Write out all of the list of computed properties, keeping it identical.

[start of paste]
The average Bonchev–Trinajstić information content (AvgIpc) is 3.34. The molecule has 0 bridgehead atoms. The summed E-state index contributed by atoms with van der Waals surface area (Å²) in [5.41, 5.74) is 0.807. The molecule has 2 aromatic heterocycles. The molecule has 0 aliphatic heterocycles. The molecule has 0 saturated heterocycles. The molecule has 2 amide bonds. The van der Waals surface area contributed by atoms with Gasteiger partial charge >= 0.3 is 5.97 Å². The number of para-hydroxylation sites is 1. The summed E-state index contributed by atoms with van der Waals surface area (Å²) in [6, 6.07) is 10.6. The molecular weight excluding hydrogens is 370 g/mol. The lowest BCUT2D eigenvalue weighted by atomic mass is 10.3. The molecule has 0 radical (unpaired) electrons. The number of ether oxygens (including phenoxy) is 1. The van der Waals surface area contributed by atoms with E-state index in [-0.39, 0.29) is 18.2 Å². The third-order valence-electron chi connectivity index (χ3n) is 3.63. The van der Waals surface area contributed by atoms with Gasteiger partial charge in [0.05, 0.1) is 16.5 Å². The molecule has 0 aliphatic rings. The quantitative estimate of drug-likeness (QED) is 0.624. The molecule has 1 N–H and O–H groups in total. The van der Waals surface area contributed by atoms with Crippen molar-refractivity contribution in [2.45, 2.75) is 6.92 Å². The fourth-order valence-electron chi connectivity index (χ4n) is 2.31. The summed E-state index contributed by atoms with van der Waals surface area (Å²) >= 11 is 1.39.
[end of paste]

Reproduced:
The average Bonchev–Trinajstić information content (AvgIpc) is 3.34. The molecule has 0 bridgehead atoms. The summed E-state index contributed by atoms with van der Waals surface area (Å²) in [5.41, 5.74) is 0.807. The molecule has 2 aromatic heterocycles. The molecule has 0 aliphatic heterocycles. The molecule has 0 saturated heterocycles. The molecule has 2 amide bonds. The van der Waals surface area contributed by atoms with Gasteiger partial charge >= 0.3 is 5.97 Å². The number of para-hydroxylation sites is 1. The summed E-state index contributed by atoms with van der Waals surface area (Å²) in [6, 6.07) is 10.6. The molecular weight excluding hydrogens is 370 g/mol. The lowest BCUT2D eigenvalue weighted by atomic mass is 10.3. The molecule has 0 radical (unpaired) electrons. The number of ether oxygens (including phenoxy) is 1. The van der Waals surface area contributed by atoms with E-state index in [-0.39, 0.29) is 18.2 Å². The third-order valence-electron chi connectivity index (χ3n) is 3.63. The van der Waals surface area contributed by atoms with Gasteiger partial charge in [0.05, 0.1) is 16.5 Å². The molecule has 0 aliphatic rings. The quantitative estimate of drug-likeness (QED) is 0.624. The molecule has 1 N–H and O–H groups in total. The van der Waals surface area contributed by atoms with Crippen molar-refractivity contribution in [2.45, 2.75) is 6.92 Å². The fourth-order valence-electron chi connectivity index (χ4n) is 2.31. The summed E-state index contributed by atoms with van der Waals surface area (Å²) >= 11 is 1.39.